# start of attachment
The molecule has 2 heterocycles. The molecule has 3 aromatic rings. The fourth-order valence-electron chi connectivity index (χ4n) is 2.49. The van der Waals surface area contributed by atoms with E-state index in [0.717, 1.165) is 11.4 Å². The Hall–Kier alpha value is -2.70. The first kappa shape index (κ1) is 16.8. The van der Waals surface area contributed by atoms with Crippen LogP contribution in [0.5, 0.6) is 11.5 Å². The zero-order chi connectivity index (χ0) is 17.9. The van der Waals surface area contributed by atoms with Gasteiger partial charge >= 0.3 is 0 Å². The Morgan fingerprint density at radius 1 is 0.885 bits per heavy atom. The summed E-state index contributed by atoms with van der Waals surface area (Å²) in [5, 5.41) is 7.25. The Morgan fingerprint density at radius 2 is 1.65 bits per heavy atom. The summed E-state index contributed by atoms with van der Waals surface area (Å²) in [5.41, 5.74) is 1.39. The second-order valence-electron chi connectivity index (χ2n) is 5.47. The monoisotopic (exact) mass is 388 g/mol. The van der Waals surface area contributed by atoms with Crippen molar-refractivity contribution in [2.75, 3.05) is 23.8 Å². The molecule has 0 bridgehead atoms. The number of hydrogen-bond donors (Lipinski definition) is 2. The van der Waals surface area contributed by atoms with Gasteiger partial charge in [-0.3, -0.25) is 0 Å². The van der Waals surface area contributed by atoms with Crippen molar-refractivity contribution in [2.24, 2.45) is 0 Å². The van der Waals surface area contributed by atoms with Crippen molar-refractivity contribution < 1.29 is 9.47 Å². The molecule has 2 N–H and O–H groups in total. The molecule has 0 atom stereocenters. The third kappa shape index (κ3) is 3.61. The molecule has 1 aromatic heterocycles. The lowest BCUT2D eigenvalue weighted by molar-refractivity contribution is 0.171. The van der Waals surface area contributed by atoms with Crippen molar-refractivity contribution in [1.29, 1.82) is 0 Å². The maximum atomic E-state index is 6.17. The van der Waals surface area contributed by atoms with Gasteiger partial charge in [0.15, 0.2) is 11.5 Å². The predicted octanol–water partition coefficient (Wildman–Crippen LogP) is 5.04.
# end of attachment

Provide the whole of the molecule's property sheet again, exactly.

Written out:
The molecule has 2 heterocycles. The molecule has 3 aromatic rings. The fourth-order valence-electron chi connectivity index (χ4n) is 2.49. The van der Waals surface area contributed by atoms with E-state index in [0.717, 1.165) is 11.4 Å². The Hall–Kier alpha value is -2.70. The first kappa shape index (κ1) is 16.8. The van der Waals surface area contributed by atoms with Crippen LogP contribution in [0.5, 0.6) is 11.5 Å². The zero-order chi connectivity index (χ0) is 17.9. The van der Waals surface area contributed by atoms with Gasteiger partial charge >= 0.3 is 0 Å². The Morgan fingerprint density at radius 1 is 0.885 bits per heavy atom. The summed E-state index contributed by atoms with van der Waals surface area (Å²) in [5, 5.41) is 7.25. The Morgan fingerprint density at radius 2 is 1.65 bits per heavy atom. The summed E-state index contributed by atoms with van der Waals surface area (Å²) in [5.41, 5.74) is 1.39. The second-order valence-electron chi connectivity index (χ2n) is 5.47. The monoisotopic (exact) mass is 388 g/mol. The van der Waals surface area contributed by atoms with Crippen molar-refractivity contribution in [2.75, 3.05) is 23.8 Å². The molecule has 0 bridgehead atoms. The number of hydrogen-bond donors (Lipinski definition) is 2. The van der Waals surface area contributed by atoms with Gasteiger partial charge in [-0.3, -0.25) is 0 Å². The van der Waals surface area contributed by atoms with Crippen molar-refractivity contribution in [2.24, 2.45) is 0 Å². The van der Waals surface area contributed by atoms with Crippen molar-refractivity contribution < 1.29 is 9.47 Å². The molecule has 2 N–H and O–H groups in total. The molecule has 0 atom stereocenters. The third kappa shape index (κ3) is 3.61. The molecule has 1 aromatic heterocycles. The lowest BCUT2D eigenvalue weighted by molar-refractivity contribution is 0.171. The van der Waals surface area contributed by atoms with Crippen molar-refractivity contribution in [1.29, 1.82) is 0 Å². The maximum atomic E-state index is 6.17. The van der Waals surface area contributed by atoms with Gasteiger partial charge in [0.15, 0.2) is 11.5 Å². The predicted octanol–water partition coefficient (Wildman–Crippen LogP) is 5.04.